Collaboration is ingrained in the IT community, and bounties have long been a method of battle-testing the integrity of security systems with the goal of making them more robust. Open bounties for finding security vulnerabilities encourage researchers and hackers to report flaws in security systems to the vendor rather than exploit them.
Bounties have proven indispensable to large firms like Google and Microsoft that deal with vast amounts of valuable user data, but must be properly incentivised to work. As security becomes more sophisticated thanks to the introduction of biometrics and multiple factors, or modalities, vendors must ensure they are not essentially outbid by interested parties looking to buy zero-day vulnerabilities on the black market.
Unfortunately, since most biometrics security providers know their systems cannot even stand up to rigorous in-house testing, they have rarely offered external bounties, preferring plausible deniability while hoping their vulnerabilities aren’t highlighted on YouTube or exposed on nefarious dark-web sites.
The most visible standardized biometric testing has been conducted by NIST (the National Institute of Standards and Technology). Their algorithm evaluations include fingerprint, face recognition, iris and tattoo biometrics, in addition to multi-biometric solutions carried out in 2007 and 2009 during the technology’s nascency.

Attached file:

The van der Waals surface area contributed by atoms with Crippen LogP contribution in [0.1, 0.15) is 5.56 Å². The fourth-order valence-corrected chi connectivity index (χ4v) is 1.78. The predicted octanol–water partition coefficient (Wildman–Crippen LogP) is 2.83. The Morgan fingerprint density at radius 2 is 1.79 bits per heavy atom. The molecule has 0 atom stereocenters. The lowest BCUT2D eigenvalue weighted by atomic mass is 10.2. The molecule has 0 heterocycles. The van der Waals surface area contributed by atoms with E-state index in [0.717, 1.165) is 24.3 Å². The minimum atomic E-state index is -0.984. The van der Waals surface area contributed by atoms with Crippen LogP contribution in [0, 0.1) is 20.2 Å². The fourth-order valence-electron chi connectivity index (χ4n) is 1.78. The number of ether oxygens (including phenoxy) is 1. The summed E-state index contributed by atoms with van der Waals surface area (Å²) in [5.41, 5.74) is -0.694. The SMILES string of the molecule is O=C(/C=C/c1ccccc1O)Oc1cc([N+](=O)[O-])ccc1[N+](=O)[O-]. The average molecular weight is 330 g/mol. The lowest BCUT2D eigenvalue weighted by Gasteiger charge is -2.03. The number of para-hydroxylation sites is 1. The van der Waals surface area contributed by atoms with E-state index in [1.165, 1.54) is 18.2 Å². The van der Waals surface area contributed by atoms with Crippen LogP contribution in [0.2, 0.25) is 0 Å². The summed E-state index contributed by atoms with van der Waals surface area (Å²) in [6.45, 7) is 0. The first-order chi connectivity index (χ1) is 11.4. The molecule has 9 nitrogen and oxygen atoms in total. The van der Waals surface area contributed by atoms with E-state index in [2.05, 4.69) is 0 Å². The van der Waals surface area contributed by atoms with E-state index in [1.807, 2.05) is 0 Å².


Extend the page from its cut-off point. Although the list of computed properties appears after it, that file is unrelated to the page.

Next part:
The NIST evaluations are conducted in accordance with set challenges and the organization’s schedule. Ongoing evaluations for fingerprint (MINEX) and iris (IREX) have long been touted by top performers as badges of excellence, particularly in the realms of law enforcement and border security. They test homogenized biometric modalities used by the law enforcement and surveillance industries using narrow testing criteria that does not include Presentation Attack Detection.
Unfortunately, since matching performance has been the sole focus of the NIST testing, it has created millions of armchair biometrics experts who love to ask “What’s the FAR?” (False Accept Rate) of every new algorithm they see, while having little understanding of several important factors, including FRR (False Recognition Rate) and training vs. test sets. Most importantly, they have essentially zero understanding of the liveness detection required for real-world authentication. This lack of liveness detection testing by NIST left the the biometrics industry focused on FAR and resulted in little attention paid to anti-spoofing until just a few years ago. It is encouraging to see the industry, and NIST certified labs, finally beginning to understand the critical importance of anti-spoofing, and new testing standards being created to provide insight into biometric authenticator security levels.